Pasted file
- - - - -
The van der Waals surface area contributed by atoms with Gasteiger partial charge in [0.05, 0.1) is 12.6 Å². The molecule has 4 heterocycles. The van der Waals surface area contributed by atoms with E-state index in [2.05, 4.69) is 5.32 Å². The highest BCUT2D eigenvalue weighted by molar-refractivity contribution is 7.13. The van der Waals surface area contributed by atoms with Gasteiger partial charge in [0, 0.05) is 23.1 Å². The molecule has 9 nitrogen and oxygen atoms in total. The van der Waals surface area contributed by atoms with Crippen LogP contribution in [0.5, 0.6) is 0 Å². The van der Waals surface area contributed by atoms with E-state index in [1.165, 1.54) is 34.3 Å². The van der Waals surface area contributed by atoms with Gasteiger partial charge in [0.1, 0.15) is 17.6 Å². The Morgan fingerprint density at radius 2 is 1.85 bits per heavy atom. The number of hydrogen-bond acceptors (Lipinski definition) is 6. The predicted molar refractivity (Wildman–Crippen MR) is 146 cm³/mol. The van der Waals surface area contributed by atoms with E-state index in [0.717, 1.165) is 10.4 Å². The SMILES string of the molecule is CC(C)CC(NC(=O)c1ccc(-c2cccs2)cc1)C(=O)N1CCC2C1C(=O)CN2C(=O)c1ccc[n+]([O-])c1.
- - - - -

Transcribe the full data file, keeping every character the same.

The van der Waals surface area contributed by atoms with Gasteiger partial charge in [0.05, 0.1) is 12.6 Å². The molecule has 4 heterocycles. The van der Waals surface area contributed by atoms with E-state index in [2.05, 4.69) is 5.32 Å². The highest BCUT2D eigenvalue weighted by molar-refractivity contribution is 7.13. The van der Waals surface area contributed by atoms with Gasteiger partial charge in [0, 0.05) is 23.1 Å². The molecule has 9 nitrogen and oxygen atoms in total. The van der Waals surface area contributed by atoms with Crippen LogP contribution in [0.5, 0.6) is 0 Å². The van der Waals surface area contributed by atoms with E-state index in [1.165, 1.54) is 34.3 Å². The van der Waals surface area contributed by atoms with Gasteiger partial charge in [0.1, 0.15) is 17.6 Å². The Morgan fingerprint density at radius 2 is 1.85 bits per heavy atom. The number of hydrogen-bond acceptors (Lipinski definition) is 6. The predicted molar refractivity (Wildman–Crippen MR) is 146 cm³/mol. The van der Waals surface area contributed by atoms with E-state index in [0.717, 1.165) is 10.4 Å². The SMILES string of the molecule is CC(C)CC(NC(=O)c1ccc(-c2cccs2)cc1)C(=O)N1CCC2C1C(=O)CN2C(=O)c1ccc[n+]([O-])c1.